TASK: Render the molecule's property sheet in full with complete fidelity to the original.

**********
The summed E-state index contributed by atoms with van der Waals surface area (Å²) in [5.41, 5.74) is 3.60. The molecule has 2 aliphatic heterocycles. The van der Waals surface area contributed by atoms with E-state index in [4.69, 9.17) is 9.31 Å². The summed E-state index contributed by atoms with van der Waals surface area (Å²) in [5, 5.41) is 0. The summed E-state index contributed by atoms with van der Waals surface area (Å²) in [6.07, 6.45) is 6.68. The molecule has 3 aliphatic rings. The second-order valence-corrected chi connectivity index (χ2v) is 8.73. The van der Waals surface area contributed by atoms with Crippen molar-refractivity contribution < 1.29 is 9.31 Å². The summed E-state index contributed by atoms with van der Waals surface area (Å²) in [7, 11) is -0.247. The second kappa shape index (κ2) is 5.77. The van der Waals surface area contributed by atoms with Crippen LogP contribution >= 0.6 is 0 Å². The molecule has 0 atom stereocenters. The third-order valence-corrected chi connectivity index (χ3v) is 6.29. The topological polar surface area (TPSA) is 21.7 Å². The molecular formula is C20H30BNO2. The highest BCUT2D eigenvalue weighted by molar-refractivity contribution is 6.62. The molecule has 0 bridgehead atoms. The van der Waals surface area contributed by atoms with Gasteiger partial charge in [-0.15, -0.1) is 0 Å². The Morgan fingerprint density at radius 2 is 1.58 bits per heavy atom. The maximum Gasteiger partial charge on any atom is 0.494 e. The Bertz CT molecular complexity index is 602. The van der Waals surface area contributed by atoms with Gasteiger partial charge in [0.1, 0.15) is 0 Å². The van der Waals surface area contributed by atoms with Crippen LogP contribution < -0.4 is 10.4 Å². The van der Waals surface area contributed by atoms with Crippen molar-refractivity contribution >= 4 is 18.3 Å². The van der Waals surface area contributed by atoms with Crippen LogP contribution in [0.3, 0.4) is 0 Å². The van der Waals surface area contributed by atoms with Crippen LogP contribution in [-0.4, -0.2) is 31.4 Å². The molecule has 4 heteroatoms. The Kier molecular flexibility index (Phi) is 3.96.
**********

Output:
The summed E-state index contributed by atoms with van der Waals surface area (Å²) in [5.41, 5.74) is 3.60. The molecule has 2 aliphatic heterocycles. The van der Waals surface area contributed by atoms with E-state index in [4.69, 9.17) is 9.31 Å². The summed E-state index contributed by atoms with van der Waals surface area (Å²) in [5, 5.41) is 0. The summed E-state index contributed by atoms with van der Waals surface area (Å²) in [6.07, 6.45) is 6.68. The molecule has 3 aliphatic rings. The second-order valence-corrected chi connectivity index (χ2v) is 8.73. The van der Waals surface area contributed by atoms with Crippen molar-refractivity contribution < 1.29 is 9.31 Å². The summed E-state index contributed by atoms with van der Waals surface area (Å²) in [7, 11) is -0.247. The second kappa shape index (κ2) is 5.77. The van der Waals surface area contributed by atoms with Crippen LogP contribution >= 0.6 is 0 Å². The molecule has 0 atom stereocenters. The third-order valence-corrected chi connectivity index (χ3v) is 6.29. The topological polar surface area (TPSA) is 21.7 Å². The molecular formula is C20H30BNO2. The highest BCUT2D eigenvalue weighted by molar-refractivity contribution is 6.62. The molecule has 0 bridgehead atoms. The van der Waals surface area contributed by atoms with Gasteiger partial charge in [-0.15, -0.1) is 0 Å². The Morgan fingerprint density at radius 2 is 1.58 bits per heavy atom. The maximum Gasteiger partial charge on any atom is 0.494 e. The Bertz CT molecular complexity index is 602. The van der Waals surface area contributed by atoms with Gasteiger partial charge in [0.1, 0.15) is 0 Å². The van der Waals surface area contributed by atoms with Crippen LogP contribution < -0.4 is 10.4 Å². The van der Waals surface area contributed by atoms with Crippen molar-refractivity contribution >= 4 is 18.3 Å². The van der Waals surface area contributed by atoms with Crippen LogP contribution in [0.3, 0.4) is 0 Å². The van der Waals surface area contributed by atoms with Crippen LogP contribution in [-0.4, -0.2) is 31.4 Å². The molecule has 4 heteroatoms. The Kier molecular flexibility index (Phi) is 3.96.